“My husband and I always felt confident we were doing the right thing for ourselves and our family,” she said. “We were completely on the same page.”
And Durham’s path to judgeship was not an easy one. A fresh law school graduate, Durham found that law firms weren’t interested in hiring women.
So she opened her own law office in North Carolina.
In 1973, the Durhams moved across the country, to Utah, after her husband accepted a pediatrician residency at the University of Utah hospital.
Durham was the 72nd woman to be accepted into the Utah State Bar. Here, she continued to work as a lawyer and became a partner in a law firm.
In 1978, Gov. Scott Matheson appointed her as a district court judge, which she would be for four years.
In 1982, she became the first woman appointed to the Utah Supreme Court.
And in 2002, she checked off another milestone: first woman to become chief justice of Utah’s highest court. She held the position for 10 years.
Durham led the way for other female jurists in Utah, and she’s mentored other women who came after her. Nearly 75 of those female judges recently signed a letter to the editor published in the Utah Bar Journal, thanking her for her work. Her accomplishments, they wrote, have made their own possible.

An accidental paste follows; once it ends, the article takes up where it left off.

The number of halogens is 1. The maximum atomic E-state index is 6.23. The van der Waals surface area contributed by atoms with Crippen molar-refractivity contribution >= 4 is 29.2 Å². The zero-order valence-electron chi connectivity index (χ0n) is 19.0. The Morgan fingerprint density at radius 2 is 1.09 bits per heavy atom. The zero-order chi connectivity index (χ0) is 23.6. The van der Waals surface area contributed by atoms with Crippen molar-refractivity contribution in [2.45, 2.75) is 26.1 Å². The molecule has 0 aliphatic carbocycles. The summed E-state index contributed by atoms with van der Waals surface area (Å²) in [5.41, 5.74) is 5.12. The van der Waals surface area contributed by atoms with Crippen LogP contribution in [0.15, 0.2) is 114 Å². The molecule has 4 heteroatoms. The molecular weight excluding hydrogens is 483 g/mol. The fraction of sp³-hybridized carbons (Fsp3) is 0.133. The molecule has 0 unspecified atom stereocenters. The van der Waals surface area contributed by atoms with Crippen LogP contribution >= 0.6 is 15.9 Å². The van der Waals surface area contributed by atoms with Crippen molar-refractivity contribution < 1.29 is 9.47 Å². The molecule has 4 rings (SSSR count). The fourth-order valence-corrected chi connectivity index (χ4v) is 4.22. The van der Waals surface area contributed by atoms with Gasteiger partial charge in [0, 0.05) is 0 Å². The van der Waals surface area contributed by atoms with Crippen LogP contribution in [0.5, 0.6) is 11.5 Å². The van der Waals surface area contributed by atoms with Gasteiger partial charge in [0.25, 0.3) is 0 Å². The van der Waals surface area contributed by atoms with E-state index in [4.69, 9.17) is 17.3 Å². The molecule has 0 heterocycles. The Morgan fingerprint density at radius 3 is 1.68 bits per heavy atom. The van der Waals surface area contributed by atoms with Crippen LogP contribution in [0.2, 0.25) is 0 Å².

For now-federal Judge Jill Parrish, just seeing Durham’s name on a list of judges when she was a second-year law student was an assurance that she could someday do the same. It wouldn’t be until decades later that she would get the chance to work alongside Durham as a fellow Utah Supreme Court justice.
Parrish recalled at Durham’s retirement ceremony this week that her friend was always a patient, diligent and genuine person.
“Justice Durham is one of the most organized, hard-working people I know,” Parrish said. “Either that, or she’s magic.”
But Durham’s influence went further than the fellow women she worked with. Chief Justice Matthew Durrant said that he, too, is among those who have been inspired by Durham. No one has has done more for Utah’s judicial branch than her, Durrant said — male or female.
She’s confident, Durrant said, but not arrogant. Strong in her views but eager to hear an opposing opinion. She’s intelligent and has integrity.
“We will always count it as one of the greatest privileges,” he said, “and honors of our lives to have served with Justice Christine Durham.”
The now-retired justice said she had two mentors who were instrumental in her success: Norm Johnson, who was her senior partner in her Utah law firm and encouraged her to apply to be a district court judge, and Matheson, who twice made history with her as he appointed her to a district court judge and later to Utah’s high court.
“He took such a chance on me,” she said. “And I’ll always be grateful to him for that. It wouldn’t have happened without him.”
But while many young lawyers, especially women, aspire to have careers like Durham, she said she didn’t have a similar icon when she was that age. There simply were no women around in her profession, she said.
“A lot of my role models were my contemporaries,” she said. “Other women who were like me, who were figuring it out as we went along.”